Asides from Newley, James Robertson Justice makes a great early impression (all his previous roles since ’44 are small ones), Petula Clark is winning, Peter Jones as a superannuated school bully is great, a fellow named David Hutcheson is a great cad. Roger Livesey, who we worship, is maybe part of the pace problem, but he supplies a strong set of Blimpish characteristics for Newley to mimic (the plot is the old one about father and son switching places, this time via an Indian idol’s eye stolen from North of Kathmandu).

We double-billed it with the comparable retro-farce of ON APPROVAL, which is REALLY good.

Veevers muffs it

Posted in FILM, Theatre with tags , , , , , , , on September 1, 2021 by dcairns

THE ADMIRABLE CRICHTON (1957) shows director Lewis Gilbert coming into his own, has possibly Kenneth More’s most subtle and effective performance, and an entrancing star turn from Diane Cilento. Also, it’s a good adaptation of J.M. Barrie’s play, and Cecil Parker as Lord Loam brings the entertainment.

But I want to trash-talk Wally Veevers’ special effects.

The film was shot on Bermuda but there are some faked-up shots done back in the studio, for unknown reasons. Either weather/schedule difficulties prevented everything from getting filmed, some shots didn’t come out right, or Gilbert missed something he should have captured.

But first, here’s a rather good effect — a model ship founders on real sea and rocks.

It’s not immediately obvious how Veevers has achieved this. I had to cogitate a bit, which I’m not as good at as I once was. I worked out that the model was filmed against the real sea and rocks, mounted on a device that allows Veevers to move it forward and tilt it. The rocks it hits are actually far behind it, but the camera can’t see that because it photographs flat. Also, the bottom part of the frame would be masked off, removing the underside of the boat, the simple machinery moving it (a track and a hinge, and Veevers’ hands), and all the background below that line.

Then WV would re-expose the film with the top half masked off. This time he’s just photographing the sea, which will now appear to cut off the bottom of the miniature boat, creating an optical-effects version of a waterline. Voila!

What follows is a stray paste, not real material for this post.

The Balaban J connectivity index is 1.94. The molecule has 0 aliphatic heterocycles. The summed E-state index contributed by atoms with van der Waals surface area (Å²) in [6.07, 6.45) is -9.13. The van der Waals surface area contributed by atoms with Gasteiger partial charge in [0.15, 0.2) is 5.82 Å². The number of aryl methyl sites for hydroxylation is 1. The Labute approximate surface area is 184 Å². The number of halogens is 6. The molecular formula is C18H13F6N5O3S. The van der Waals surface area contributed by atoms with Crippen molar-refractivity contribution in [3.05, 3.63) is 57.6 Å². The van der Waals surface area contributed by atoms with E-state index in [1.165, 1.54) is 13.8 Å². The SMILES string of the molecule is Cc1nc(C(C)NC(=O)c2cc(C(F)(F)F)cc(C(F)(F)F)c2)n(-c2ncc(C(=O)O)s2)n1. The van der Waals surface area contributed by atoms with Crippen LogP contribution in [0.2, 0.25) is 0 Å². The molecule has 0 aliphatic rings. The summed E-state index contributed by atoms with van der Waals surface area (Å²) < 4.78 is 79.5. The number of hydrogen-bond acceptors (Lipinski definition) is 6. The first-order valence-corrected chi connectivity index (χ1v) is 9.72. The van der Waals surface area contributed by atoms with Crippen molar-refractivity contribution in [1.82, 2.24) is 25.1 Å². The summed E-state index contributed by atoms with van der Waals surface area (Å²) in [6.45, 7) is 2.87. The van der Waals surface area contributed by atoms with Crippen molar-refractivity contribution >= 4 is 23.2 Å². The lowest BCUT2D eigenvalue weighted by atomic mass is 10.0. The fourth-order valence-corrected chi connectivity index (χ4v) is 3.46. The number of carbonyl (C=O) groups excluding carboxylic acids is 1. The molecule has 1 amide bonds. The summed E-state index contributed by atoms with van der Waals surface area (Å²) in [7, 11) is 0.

Really clever. But this next one’s really stupid. I’m not sure why this shot of the ship, run aground, is slanted in a “Deutsch tilt” — I get why the boat SHOULD be tilted, having hit the rocks. But there seems no reason why the waterline should also be at a jaunty angle. There are no other Deutsch/Dutch angles in the movie. It’s nutty. I think, having positioned the ship at a suitably slanting angle, Veevers discovered that a horizontal ocean (matching the horizontal clouds) would either cut off too much of the ship on the left, or reveal too much on the right, so he had to angle it nonsensically.

The other horrifically bad job is a set of reaction shots of our extended Swiss English Family Robinson Loam looking out to sea. This is one of those shots which for some reason was not filmed on location, so it’s been recreated in the studio using blue-screen. Whenever an effects shot like this was called for in Britain, it seems the rear projection man and the blue-screen man would get into a fight about which technique was best. I tend to side with the rear projection man because I like those old process shots, and matte lines always strike me as ugly. Admittedly, rear-screen projection is a lot more glaring in colour, though.

The trouble is, only one background plate has been used for three angles.

The wide shot doesn’t create an immediate problem because there are cutaways in between it and the closer angles which follow.

But the closer angles share the exact same background, so that when Gilbert cuts between them, it doesn’t look like two angles — it looks like one character has effected a Melies-like teleportation and another has apported in to replace them. It’s strikingly goofy.

Even if there were only one background plate available, Veevers COULD have enlarged and reframed it to make a slightly different bg for each shot. I suspect the compartmentalisation of filmmaking practice, and some poor communication, was involved. Say Veevers is supplied with the blue-screen shots and simply told that they all require a rocky island shore background. He perhaps isn’t told that the shots are going to be directly cut together. Meanwhile the editor (future James Bond style-setter Peter Hunt) has assembled an edit using what he has at present, the shots of characters against blue screen. He doesn’t get to see the finished effects shots until the film is basically complete. then, ouch.

Gilbert is forced to use this lone plate again and again, but at least he never cuts directly between different characters stuck onto it again. Still, that rock assumes a Beckettian inescapability.

I’d love to be able to blame the foul-up on Sony Pictures who have released a pretty shoddy DVD of the film. But I just can’t see them recompositing the effects shots — the ugly matte lines are pure 1957. So I think we have to chalk this one up to the anti-genius of the system, and budgetary limitations which prevented fixing a bizarre-looking screw-up.E

Even weirder — we do briefly glimpse a SECOND PLATE showing a different bit of scenery. But it’s not used anywhere that makes sense or helps anything.

This makes me wonder if maybe the lab screwed up. It’s always the lab, isn’t it?

Still, I’m sure everything will be all right, children, if we all shout just as loud as we can, “I DO believe in Wally Veevers! I DO! I DO!”